By: LUMO Leaders
October is Pregnancy and Infant Loss Awareness Month, a topic we’re very connected to here at LUMO, with our roots in the coaching and support of working parents and mothers.
We’re so lucky to have the incredible Jenn Andreou as part of our LUMO coaching team, and as part of her own loss and grief journey, she’s become a Grief Recovery Method Specialist in supporting parents dealing with grief.
Jenn has generously offered to share some of her story, along with guidance on how to deal with it in your own life – or with those you love.
In 2005, Jenn experienced the devastating loss of her own child through stillbirth. She understands firsthand that although the physical relationship may not be present, the emotional impact of the relationship stays with you.
In 2017 her coaching journey began, and at the beginning, she struggled with coaching parents. While she carried with her the vision of becoming a parent and the loss of her child, she didn’t necessarily relate to the day-to-day juggle of parenthood.
She grappled with Imposter Syndrome, but eventually came to see that her personal experience of loss made her capable of helping others through their own. That even in the depths of darkness, recovery and healing are possible. Today she helps countless parents through this important work.
Unfortunately, infertility and grief are often topics that are shied away from in conversations – but this doesn’t help anyone. To shift this, Jenn debunks the myths of common advice around grief, and offers insight on what actually helps someone grieving:
Myth 1: “Don’t feel bad” – suggests that feeling bad or sad is not an appropriate reaction to a loss. It’s essential to acknowledge and honor your feelings, including the sadness and grief that come with loss.
Myth 2: “Replace the loss” – may be heard in regards to having a second child after loss. Every relationship is irreplaceable, and it’s important to process the unique emotions associated with each loss.
Myth 3: “You should grieve alone” – As much as grief is an internal process, it is important to surround yourself with those who are there to support you. If you don’t have that support and need guidance, you can reach out to Jenn at email@example.com.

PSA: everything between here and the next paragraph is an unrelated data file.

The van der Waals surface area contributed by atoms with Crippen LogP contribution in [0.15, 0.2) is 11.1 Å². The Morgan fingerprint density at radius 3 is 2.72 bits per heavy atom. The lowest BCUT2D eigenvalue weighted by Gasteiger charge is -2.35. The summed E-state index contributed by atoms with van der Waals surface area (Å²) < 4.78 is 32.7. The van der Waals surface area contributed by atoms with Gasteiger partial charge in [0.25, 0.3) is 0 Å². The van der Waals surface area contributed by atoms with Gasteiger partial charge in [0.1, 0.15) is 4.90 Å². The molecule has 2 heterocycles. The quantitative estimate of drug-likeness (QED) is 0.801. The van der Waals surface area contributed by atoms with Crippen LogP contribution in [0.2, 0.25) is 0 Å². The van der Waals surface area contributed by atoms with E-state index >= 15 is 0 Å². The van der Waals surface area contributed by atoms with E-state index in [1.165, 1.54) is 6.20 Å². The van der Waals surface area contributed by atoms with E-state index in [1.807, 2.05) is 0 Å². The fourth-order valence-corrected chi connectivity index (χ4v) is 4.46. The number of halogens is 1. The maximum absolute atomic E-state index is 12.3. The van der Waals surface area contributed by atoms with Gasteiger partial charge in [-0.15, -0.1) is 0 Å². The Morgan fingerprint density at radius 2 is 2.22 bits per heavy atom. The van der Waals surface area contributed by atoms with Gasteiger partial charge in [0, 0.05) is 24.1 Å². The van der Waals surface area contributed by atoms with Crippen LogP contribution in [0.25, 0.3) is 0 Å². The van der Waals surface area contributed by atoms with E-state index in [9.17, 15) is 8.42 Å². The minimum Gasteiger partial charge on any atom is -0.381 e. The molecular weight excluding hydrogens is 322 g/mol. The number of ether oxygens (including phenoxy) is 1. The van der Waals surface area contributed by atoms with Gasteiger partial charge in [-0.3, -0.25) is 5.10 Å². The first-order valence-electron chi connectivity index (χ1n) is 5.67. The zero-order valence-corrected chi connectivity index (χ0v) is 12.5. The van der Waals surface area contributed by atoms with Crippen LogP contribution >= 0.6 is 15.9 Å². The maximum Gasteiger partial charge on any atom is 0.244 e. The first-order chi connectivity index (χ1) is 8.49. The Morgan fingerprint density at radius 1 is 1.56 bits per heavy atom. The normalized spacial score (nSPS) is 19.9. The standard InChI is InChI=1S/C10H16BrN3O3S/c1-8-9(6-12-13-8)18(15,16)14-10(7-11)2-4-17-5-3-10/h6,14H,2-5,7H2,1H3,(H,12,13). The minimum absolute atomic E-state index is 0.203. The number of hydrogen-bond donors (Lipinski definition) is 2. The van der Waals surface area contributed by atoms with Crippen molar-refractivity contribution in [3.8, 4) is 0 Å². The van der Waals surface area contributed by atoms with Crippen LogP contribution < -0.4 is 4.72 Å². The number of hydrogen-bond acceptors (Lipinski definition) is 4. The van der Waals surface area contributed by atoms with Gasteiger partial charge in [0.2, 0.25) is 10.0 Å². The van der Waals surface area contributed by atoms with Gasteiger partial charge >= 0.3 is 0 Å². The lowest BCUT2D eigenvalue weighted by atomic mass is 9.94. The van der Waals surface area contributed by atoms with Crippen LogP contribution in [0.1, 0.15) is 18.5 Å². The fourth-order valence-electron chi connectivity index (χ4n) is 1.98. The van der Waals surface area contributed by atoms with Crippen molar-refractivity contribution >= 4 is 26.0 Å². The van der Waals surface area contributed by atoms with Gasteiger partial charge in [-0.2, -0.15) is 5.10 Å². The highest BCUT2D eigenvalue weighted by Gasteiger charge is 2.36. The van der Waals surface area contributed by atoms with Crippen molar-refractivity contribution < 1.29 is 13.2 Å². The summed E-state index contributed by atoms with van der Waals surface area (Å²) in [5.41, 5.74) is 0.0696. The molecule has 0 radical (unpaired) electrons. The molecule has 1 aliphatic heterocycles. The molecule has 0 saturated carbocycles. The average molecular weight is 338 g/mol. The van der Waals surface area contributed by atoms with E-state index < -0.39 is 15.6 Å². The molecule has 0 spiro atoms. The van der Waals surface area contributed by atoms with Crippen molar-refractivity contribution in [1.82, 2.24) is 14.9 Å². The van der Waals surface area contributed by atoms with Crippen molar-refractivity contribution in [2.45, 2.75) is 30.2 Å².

Myth 4: “Just keep busy” – While distractions may provide temporary relief, it’s crucial to take the time to reflect and feel the emotions that arise.
Myth 5: “Grieving just takes time”- Grief is a journey that doesn’t always have a clear ending. Take care of yourself throughout the process and give yourself permission to heal at your own pace.
Myth 6: “ You must be strong for others” – It’s okay to show vulnerability and allow others to support you during this difficult time.
Navigating grief is not a journey that anyone should face alone. If you or someone you know is going through this – whether as an individual or with a partner – remember that every relationship is unique, and it’s crucial to listen and hold space for one another.
Jenn reminds us that for those experiencing grief, it’s important to validate one’s own feelings and accept that it’s okay to feel sadness. Let go of any unnecessary guilt, as the loss you experienced was never intentional, and carrying that burden is not yours to bear.
- Blog article on Will Your Heart Ache Forever after pregnancy or Infant Loss https://www.griefrecoverymethod.com/blog/2020/10/will-your-heart-ache-forever-after-pregnancy-or-infant-loss
- The Grief Recovery Method – Blog Article 17 Ways to Support Kids During Times of War https://www.griefrecoverymethod.com/blog/2023/10/17-ways-support-kids-during-times-war
- Blog article on How to Help Someone Who is Heartbroken on Mother’s Day – https://www.griefrecoverymethod.com/blog/2022/05/how-help-someone-who-heartbroken-on-mothers-day
- Jenn Andreou’s microsite on Grief Recovery Method Website – https://www.griefrecoverymethod.com/grms/jenn-andreou
- More information can be found on springboardcoaching.org about Jenn and her offerings https://www.springboardcoaching.org/services-2
We’re so grateful to have leaders like Jenn lighting the way for how we collectively deal with grief and support others going through it, today and everyday.
Together, we can create a world where empathy, compassion, and understanding reign even in the face of unimaginable loss.
With deep gratitude and compassion,
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